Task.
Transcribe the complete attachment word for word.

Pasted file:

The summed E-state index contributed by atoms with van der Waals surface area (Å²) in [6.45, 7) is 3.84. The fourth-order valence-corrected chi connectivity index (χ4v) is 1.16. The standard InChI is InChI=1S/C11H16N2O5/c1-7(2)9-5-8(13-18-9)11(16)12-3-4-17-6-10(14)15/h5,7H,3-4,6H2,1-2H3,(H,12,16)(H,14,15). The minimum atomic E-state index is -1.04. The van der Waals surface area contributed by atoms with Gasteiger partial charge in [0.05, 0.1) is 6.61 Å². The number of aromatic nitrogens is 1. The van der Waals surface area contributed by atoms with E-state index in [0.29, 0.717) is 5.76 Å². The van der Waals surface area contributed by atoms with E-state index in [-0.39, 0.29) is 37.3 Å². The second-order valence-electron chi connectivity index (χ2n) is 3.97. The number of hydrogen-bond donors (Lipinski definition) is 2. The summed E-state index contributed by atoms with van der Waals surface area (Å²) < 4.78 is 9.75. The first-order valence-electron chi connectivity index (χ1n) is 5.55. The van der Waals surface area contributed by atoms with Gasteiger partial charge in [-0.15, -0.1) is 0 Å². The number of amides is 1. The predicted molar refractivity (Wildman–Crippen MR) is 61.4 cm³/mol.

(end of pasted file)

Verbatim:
The summed E-state index contributed by atoms with van der Waals surface area (Å²) in [6.45, 7) is 3.84. The fourth-order valence-corrected chi connectivity index (χ4v) is 1.16. The standard InChI is InChI=1S/C11H16N2O5/c1-7(2)9-5-8(13-18-9)11(16)12-3-4-17-6-10(14)15/h5,7H,3-4,6H2,1-2H3,(H,12,16)(H,14,15). The minimum atomic E-state index is -1.04. The van der Waals surface area contributed by atoms with Gasteiger partial charge in [0.05, 0.1) is 6.61 Å². The number of aromatic nitrogens is 1. The van der Waals surface area contributed by atoms with E-state index in [0.29, 0.717) is 5.76 Å². The van der Waals surface area contributed by atoms with E-state index in [-0.39, 0.29) is 37.3 Å². The second-order valence-electron chi connectivity index (χ2n) is 3.97. The number of hydrogen-bond donors (Lipinski definition) is 2. The summed E-state index contributed by atoms with van der Waals surface area (Å²) < 4.78 is 9.75. The first-order valence-electron chi connectivity index (χ1n) is 5.55. The van der Waals surface area contributed by atoms with Gasteiger partial charge in [-0.15, -0.1) is 0 Å². The number of amides is 1. The predicted molar refractivity (Wildman–Crippen MR) is 61.4 cm³/mol.